The film recounts JFK’s assassination, the immediate aftermath and Jackie’s handling of it all. The film opens with a journalist (Billy Crudup) visiting Jackie (Natalie Portman) to interview her shortly after her husband’s assassination. Very quickly the audience sees the many faces of Jackie: the grieving widow, the manipulator, the victim and the survivor. She’s a savvy interviewee, totally in control even as her world collapses around her. The scenes between Crudup and Portman are a treat: playing a game with each other, negotiating rules, vying for some power over their conversation, it is always Jackie who comes out the winner.
The director has chosen to portray the events by shifting in time and place, in sequences beautifully edited by Sebastian Speulveda (who was also responsible for editing Larrain’s The Club). The film starts after the president’s death, but we go back to that day in Dallas more than once. We see Jackie at the funeral and with her children once they’ve vacated the White House, but we also see her and her husband together on different occasions. As with Neruda, Larrain makes brilliant use of colour and texture to portray different realities: the harsher, colder light of the interview scenes, the drenched hues of the past, and the grainy footage of the funeral. Larrain has also taken Jackie’s famous tour of the White House as a springboard to examine Jackie’s public persona and in doing so shows the vulnerability behind the perfect façade. In black and white, Jackie goes from room to room, her smile wavering, glancing for guidance from her press assistant Pamela Turnure (Greta Gerwig).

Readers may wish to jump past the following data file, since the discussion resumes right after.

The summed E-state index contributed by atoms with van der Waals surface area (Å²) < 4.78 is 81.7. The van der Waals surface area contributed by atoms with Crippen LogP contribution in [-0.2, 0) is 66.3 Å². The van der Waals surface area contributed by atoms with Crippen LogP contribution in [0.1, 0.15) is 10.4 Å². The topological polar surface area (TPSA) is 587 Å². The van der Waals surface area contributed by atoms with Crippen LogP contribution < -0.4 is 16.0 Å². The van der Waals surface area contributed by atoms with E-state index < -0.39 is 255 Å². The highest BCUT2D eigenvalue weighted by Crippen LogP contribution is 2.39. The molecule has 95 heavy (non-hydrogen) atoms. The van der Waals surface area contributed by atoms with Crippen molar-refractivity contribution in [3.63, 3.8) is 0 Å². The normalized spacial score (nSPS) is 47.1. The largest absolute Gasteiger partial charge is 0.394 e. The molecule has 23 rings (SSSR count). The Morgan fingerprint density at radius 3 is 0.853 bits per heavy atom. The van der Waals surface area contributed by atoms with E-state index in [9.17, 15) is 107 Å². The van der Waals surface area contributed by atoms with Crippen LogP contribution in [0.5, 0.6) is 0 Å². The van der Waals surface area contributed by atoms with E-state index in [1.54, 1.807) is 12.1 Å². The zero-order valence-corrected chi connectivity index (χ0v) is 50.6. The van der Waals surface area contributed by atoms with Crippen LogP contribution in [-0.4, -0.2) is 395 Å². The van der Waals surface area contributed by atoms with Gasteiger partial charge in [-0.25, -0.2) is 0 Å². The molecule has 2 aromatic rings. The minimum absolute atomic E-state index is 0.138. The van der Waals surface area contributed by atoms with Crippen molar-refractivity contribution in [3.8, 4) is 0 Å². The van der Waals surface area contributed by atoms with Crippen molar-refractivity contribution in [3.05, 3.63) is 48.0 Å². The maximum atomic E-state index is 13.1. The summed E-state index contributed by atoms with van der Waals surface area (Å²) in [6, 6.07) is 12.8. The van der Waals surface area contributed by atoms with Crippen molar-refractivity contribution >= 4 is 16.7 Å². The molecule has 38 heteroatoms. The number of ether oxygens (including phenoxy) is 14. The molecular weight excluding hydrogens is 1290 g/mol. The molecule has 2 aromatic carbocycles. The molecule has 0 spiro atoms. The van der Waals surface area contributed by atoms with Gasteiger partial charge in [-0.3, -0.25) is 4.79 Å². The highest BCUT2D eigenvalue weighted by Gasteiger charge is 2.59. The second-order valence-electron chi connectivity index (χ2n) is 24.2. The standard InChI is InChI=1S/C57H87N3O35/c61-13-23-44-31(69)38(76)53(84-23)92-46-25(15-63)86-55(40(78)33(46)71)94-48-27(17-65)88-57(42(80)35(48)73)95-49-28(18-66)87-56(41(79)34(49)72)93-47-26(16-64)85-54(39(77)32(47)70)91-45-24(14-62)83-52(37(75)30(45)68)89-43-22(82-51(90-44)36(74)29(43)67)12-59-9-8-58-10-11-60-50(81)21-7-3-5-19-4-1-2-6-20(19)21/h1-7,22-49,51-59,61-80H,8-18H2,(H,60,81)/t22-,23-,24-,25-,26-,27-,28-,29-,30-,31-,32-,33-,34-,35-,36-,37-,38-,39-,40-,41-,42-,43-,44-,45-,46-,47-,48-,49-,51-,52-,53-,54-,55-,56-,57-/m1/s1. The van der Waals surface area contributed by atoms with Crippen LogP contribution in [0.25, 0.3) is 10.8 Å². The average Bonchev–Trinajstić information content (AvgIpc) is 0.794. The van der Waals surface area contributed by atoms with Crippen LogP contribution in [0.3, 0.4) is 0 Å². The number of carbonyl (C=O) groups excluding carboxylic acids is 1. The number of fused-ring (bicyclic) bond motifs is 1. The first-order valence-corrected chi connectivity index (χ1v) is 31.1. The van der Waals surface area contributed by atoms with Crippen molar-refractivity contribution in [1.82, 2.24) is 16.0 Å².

Larrain has gathered around him a fine cast of actors, from John Hurt (as the sympathetic priest) to Richard E. Grant and Max Casella. Peter Sarsgaard plays Bobby Kennedy, his grief bubbling below the surface with occasional outbursts of anger. Yet this film is all about Jackie and the acting accolades will all be going to Portman. She is in every scene, often in extreme close-up, displaying a gamut of emotions. What is amazing is her ability to flit between these emotions in quick succession, her gaze and her voice changing in order to convey her state of mind. She is surely the top contender for the best actress gong here in Venice.
It is never easy to take on a story like Jackie. Larrain has made a much more straightforward biopic than his previous film Neruda, but this might be due to the script (by Noah Oppenheim) rather than the director. Another reason is that this is a woman whose image is iconic, whether in her pink Chanel suit in Dallas or her Andy Warhol portrait. There is something so unknowable about the woman despite our multiple viewings of her so whatever we see will always leave us with question marks. Yet there is still room for his imagination and skill to shine. With Jackie, Larrain has created a fascinating glimpse into her world, and with it will gain a larger and deserved following.